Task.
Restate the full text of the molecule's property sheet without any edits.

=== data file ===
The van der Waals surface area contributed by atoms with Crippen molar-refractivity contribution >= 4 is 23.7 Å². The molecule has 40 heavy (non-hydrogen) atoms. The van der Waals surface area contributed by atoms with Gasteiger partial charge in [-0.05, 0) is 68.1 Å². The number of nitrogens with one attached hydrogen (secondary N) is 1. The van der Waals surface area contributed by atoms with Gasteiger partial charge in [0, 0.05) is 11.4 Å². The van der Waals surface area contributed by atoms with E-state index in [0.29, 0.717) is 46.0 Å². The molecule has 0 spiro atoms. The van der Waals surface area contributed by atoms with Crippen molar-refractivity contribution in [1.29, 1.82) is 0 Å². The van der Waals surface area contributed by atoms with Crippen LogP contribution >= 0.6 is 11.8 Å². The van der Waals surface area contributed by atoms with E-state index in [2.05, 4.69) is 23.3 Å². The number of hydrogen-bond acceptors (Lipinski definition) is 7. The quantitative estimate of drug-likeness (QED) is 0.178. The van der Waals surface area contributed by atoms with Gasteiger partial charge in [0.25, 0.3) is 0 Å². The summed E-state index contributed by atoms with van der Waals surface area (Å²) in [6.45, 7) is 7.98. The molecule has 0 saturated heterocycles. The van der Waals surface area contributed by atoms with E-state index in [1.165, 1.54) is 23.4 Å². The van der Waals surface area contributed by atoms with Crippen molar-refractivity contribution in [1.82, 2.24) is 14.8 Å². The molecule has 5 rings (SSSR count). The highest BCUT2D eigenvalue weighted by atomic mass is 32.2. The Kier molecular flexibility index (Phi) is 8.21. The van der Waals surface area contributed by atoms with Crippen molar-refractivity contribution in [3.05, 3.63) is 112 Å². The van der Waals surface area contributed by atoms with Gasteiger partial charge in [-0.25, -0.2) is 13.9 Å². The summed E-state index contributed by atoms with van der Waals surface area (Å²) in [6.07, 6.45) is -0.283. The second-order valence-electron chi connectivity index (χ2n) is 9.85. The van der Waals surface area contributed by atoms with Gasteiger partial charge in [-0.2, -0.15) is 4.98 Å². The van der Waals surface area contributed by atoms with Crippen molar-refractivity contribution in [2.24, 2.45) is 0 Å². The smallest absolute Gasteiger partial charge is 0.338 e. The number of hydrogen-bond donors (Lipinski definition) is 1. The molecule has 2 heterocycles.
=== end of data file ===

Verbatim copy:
The van der Waals surface area contributed by atoms with Crippen molar-refractivity contribution >= 4 is 23.7 Å². The molecule has 40 heavy (non-hydrogen) atoms. The van der Waals surface area contributed by atoms with Gasteiger partial charge in [-0.05, 0) is 68.1 Å². The number of nitrogens with one attached hydrogen (secondary N) is 1. The van der Waals surface area contributed by atoms with Gasteiger partial charge in [0, 0.05) is 11.4 Å². The van der Waals surface area contributed by atoms with E-state index in [0.29, 0.717) is 46.0 Å². The molecule has 0 spiro atoms. The van der Waals surface area contributed by atoms with Crippen molar-refractivity contribution in [1.29, 1.82) is 0 Å². The van der Waals surface area contributed by atoms with Crippen LogP contribution >= 0.6 is 11.8 Å². The van der Waals surface area contributed by atoms with E-state index in [2.05, 4.69) is 23.3 Å². The number of hydrogen-bond acceptors (Lipinski definition) is 7. The quantitative estimate of drug-likeness (QED) is 0.178. The van der Waals surface area contributed by atoms with Gasteiger partial charge in [0.25, 0.3) is 0 Å². The summed E-state index contributed by atoms with van der Waals surface area (Å²) in [6.45, 7) is 7.98. The molecule has 0 saturated heterocycles. The van der Waals surface area contributed by atoms with E-state index in [1.165, 1.54) is 23.4 Å². The van der Waals surface area contributed by atoms with Crippen molar-refractivity contribution in [1.82, 2.24) is 14.8 Å². The molecule has 5 rings (SSSR count). The highest BCUT2D eigenvalue weighted by atomic mass is 32.2. The Kier molecular flexibility index (Phi) is 8.21. The van der Waals surface area contributed by atoms with Crippen molar-refractivity contribution in [3.05, 3.63) is 112 Å². The van der Waals surface area contributed by atoms with Gasteiger partial charge in [-0.25, -0.2) is 13.9 Å². The summed E-state index contributed by atoms with van der Waals surface area (Å²) in [6.07, 6.45) is -0.283. The second-order valence-electron chi connectivity index (χ2n) is 9.85. The van der Waals surface area contributed by atoms with Gasteiger partial charge in [-0.2, -0.15) is 4.98 Å². The van der Waals surface area contributed by atoms with Crippen molar-refractivity contribution in [2.24, 2.45) is 0 Å². The smallest absolute Gasteiger partial charge is 0.338 e. The number of hydrogen-bond donors (Lipinski definition) is 1. The molecule has 2 heterocycles.